NEMA Announces DHS Award To Write Airport Security Standard
The National Electrical Manufacturers Association (NEMA) has been selected by the U.S. Department of Homeland Security (DHS) to write a new standard for airport security. Called Digital Communication in Security (DICOS), the standard will enable the prevention, detection, and response to explosive attacks by standardizing the screening of checked bags and other threat risk detection attributes at airports and other security areas.
DICOS will help guard against strikes in the U.S. by improving security and reducing risk through a networked and integrated component system that involves the sending and receiving of digital images and related information. In addition to its immediate application at 400 U.S. airports, DICOS is also appropriate for use in mass transit, rail, shipping, nuclear plants, and port security.
According to NEMA President and CEO Evan R. Gaddis, as the processes for scanning, inspection, and analysis become more automated, the need for more immediate and consistent information becomes more critical, particularly for homeland security reasons.
"The standard will enable the equipment users to install or upgrade devices that are conformant to a widely accepted standard and are manufactured by multiple companies," Gaddis said.
Based on the Digital Communication in Medicine (DICOM) standard, DICOS will establish the initial negotiation between communicating devices. The requesting device will need to know what the capabilities are of the receiving device. The exchanges are based on the capabilities that the two entities have in common which are communicated in the initial handshake. DICOS also will address the differences in how imaging devices represent values and define the transfer syntax.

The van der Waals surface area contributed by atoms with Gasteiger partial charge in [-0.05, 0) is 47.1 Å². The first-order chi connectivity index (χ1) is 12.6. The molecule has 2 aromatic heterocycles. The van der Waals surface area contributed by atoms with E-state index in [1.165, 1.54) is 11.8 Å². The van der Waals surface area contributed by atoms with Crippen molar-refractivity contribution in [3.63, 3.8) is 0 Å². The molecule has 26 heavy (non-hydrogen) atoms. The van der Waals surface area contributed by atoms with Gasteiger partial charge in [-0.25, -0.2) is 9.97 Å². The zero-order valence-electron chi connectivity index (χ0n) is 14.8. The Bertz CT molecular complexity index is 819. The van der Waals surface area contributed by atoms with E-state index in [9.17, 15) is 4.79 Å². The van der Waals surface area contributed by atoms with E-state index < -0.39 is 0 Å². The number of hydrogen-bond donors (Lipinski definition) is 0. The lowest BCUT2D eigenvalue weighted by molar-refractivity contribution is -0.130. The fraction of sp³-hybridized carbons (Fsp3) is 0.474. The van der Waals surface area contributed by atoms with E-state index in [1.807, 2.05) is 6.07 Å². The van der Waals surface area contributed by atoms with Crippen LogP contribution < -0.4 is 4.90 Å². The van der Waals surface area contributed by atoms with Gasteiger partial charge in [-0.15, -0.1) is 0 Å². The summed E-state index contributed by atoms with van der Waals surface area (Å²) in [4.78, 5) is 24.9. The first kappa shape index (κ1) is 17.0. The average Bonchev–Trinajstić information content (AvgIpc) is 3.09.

Working with DHS, NEMA will develop DICOS as a standard for communicating across boundaries established among heterogeneous or disparate applications, thus allowing wide deployment of devices and systems used for security and protection purposes.
Currently, NEMA's Industrial Imaging and Communication Section has organized three working groups to develop:
- Computed tomography (CT) for CT checked-bag attributes
- Digital radiography (DR) for DR checked/checkpoint bag attributes
- Threat detection report (TDR) for threat detection report attributes
In the future, the section is expected to address other modalities besides its current applications.
Currently involved in the development of the standard are representatives from Siemens, GE, L-3 Communications, Analogic, Optisecurity, Rapiscan, Reveal Imaging, Varian, and Guardian Technology as well as representatives from DHS and the Transportation Security Administration.
NEMA developed DICOM in 1993 as a global information-technology standard that is used in virtually all hospitals worldwide. Its is designed to ensure the interoperability of systems used to produce, store, display, process, send, retrieve, query, or print medical images and derived structured documents. DICOS is based on the same protocols.
NEMA is the association of electrical and medical imaging equipment manufacturers. Founded in 1926 and headquartered near Washington, D.C., its approximately 450 member companies manufacture products used in the generation, transmission and distribution, control, and end use of electricity. These products are used in utility, industrial, commercial, institutional, and residential applications. The association's Medical Imaging & Technology Alliance (MITA) Division represents manufacturers of cutting-edge medical diagnostic imaging equipment including MRI, CT, x-ray, and ultrasound products. Worldwide sales of NEMA-scope products exceed $120 billion. In addition to its headquarters in Rosslyn, Virginia, NEMA also has offices in Beijing and Mexico City.